Tuesday, November 18, 2008

Using space to tell your story

Over the weekend just past, I had the opportunity to visit the King Tut traveling exhibit here in Dallas. It was a great sensory experience and really brought the artifacts and story to life.

Keep that in mind when you design or lay out your trade show exhibit.

The Dallas Museum of Art transformed itself for this exhibit. I am fortunate to have seen some of these artifacts when they first traveled the US back in the late 1970s. A lot has changed in what they show and how they show it. The three key things I came away with as an exhibit person were these:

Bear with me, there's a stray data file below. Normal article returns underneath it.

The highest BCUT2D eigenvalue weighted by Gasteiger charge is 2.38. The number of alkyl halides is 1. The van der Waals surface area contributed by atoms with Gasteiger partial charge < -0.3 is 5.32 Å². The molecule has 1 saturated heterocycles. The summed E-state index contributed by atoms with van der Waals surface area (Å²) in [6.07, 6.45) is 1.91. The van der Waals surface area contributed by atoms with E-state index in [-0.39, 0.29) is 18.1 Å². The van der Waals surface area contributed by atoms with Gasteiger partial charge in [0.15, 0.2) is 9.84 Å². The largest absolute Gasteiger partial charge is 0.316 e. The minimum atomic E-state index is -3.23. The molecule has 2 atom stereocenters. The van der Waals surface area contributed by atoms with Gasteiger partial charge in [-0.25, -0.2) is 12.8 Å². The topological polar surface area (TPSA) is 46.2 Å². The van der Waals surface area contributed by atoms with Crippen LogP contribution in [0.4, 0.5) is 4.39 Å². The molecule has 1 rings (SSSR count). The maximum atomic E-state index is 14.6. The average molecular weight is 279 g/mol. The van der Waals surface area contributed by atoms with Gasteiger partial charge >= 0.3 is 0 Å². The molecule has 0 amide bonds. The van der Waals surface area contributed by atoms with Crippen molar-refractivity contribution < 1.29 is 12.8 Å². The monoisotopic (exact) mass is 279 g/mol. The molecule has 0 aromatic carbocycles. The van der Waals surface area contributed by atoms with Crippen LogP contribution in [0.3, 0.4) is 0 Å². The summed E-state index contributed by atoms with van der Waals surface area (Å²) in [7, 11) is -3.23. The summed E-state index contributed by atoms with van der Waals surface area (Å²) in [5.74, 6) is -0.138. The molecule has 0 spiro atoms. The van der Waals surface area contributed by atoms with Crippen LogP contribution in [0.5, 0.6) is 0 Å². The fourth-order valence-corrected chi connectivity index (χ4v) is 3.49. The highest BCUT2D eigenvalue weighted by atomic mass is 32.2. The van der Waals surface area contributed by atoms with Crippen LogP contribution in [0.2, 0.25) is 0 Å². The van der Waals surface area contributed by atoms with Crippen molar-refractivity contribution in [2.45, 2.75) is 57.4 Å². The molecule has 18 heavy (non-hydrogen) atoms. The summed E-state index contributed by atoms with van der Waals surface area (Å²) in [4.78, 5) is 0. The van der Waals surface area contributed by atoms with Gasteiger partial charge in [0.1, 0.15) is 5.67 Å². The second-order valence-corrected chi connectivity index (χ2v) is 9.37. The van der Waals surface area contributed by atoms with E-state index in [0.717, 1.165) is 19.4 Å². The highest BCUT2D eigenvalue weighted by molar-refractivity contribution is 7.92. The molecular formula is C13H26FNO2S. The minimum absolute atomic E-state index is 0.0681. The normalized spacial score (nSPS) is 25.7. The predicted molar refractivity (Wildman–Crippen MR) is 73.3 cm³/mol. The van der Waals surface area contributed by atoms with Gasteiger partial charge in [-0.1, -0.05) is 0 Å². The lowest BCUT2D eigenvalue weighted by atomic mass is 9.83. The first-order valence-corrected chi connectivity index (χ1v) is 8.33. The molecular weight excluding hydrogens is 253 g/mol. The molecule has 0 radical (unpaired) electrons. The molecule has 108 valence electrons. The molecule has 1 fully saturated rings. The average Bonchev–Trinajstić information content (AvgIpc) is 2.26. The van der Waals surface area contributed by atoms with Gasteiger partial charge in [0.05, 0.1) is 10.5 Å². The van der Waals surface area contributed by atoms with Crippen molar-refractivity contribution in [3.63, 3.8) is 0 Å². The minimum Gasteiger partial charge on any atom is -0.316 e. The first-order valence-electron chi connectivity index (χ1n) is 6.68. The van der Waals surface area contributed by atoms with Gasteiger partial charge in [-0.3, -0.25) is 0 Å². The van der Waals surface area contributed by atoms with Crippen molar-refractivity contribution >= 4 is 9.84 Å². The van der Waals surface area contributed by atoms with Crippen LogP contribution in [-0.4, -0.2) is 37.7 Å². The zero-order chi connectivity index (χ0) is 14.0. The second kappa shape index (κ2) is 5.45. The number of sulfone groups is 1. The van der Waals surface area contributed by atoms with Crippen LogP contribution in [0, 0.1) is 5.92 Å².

1. Use light to your advantage
  2. Be consistent and clear with your message(s)
  3. Don't clutter the space
Using light. Each artifact in the displays was lit carefully and correctly based upon it's material and place in the story. Glass or plex cases surrounded artifacts to not only protect, but enhance (with light) what was being shown. The absence of light was also used and floors, walls and ceilings were black or dark colors to not distract from the photos or artifacts.

Consistent messages. The displays were arranged in such a way as to tell a story. It was a chronology of sorts so that you understood Tut's family origins and the history of what he dis politically and culturally. By the time you reached the "burial chamber" you knew who he was and what he brought with him. And where he seems to be "going" into history yet written.